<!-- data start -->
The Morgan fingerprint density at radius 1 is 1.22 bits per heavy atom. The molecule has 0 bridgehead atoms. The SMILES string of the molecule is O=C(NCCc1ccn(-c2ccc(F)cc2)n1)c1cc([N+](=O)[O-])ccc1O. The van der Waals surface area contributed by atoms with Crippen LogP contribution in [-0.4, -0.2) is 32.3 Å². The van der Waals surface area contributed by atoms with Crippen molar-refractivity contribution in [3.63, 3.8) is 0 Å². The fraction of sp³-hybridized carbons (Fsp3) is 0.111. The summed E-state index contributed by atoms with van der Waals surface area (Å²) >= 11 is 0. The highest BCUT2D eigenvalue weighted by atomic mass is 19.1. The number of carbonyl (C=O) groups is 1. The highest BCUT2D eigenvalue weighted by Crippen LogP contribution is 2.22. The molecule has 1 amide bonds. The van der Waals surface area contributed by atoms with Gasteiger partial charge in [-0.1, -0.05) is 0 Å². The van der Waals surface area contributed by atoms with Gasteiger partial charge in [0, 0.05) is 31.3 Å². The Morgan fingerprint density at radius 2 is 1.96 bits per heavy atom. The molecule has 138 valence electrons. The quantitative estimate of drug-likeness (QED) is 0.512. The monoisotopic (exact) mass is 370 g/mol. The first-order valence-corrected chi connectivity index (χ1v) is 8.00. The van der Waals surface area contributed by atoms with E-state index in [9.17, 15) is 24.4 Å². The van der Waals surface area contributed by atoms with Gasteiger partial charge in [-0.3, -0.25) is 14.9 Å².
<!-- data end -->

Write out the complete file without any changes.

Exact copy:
The Morgan fingerprint density at radius 1 is 1.22 bits per heavy atom. The molecule has 0 bridgehead atoms. The SMILES string of the molecule is O=C(NCCc1ccn(-c2ccc(F)cc2)n1)c1cc([N+](=O)[O-])ccc1O. The van der Waals surface area contributed by atoms with Crippen LogP contribution in [-0.4, -0.2) is 32.3 Å². The van der Waals surface area contributed by atoms with Crippen molar-refractivity contribution in [3.63, 3.8) is 0 Å². The fraction of sp³-hybridized carbons (Fsp3) is 0.111. The summed E-state index contributed by atoms with van der Waals surface area (Å²) >= 11 is 0. The highest BCUT2D eigenvalue weighted by atomic mass is 19.1. The number of carbonyl (C=O) groups is 1. The highest BCUT2D eigenvalue weighted by Crippen LogP contribution is 2.22. The molecule has 1 amide bonds. The van der Waals surface area contributed by atoms with Gasteiger partial charge in [-0.1, -0.05) is 0 Å². The van der Waals surface area contributed by atoms with Gasteiger partial charge in [0, 0.05) is 31.3 Å². The Morgan fingerprint density at radius 2 is 1.96 bits per heavy atom. The molecule has 138 valence electrons. The quantitative estimate of drug-likeness (QED) is 0.512. The monoisotopic (exact) mass is 370 g/mol. The first-order valence-corrected chi connectivity index (χ1v) is 8.00. The van der Waals surface area contributed by atoms with E-state index in [9.17, 15) is 24.4 Å². The van der Waals surface area contributed by atoms with Gasteiger partial charge in [-0.3, -0.25) is 14.9 Å².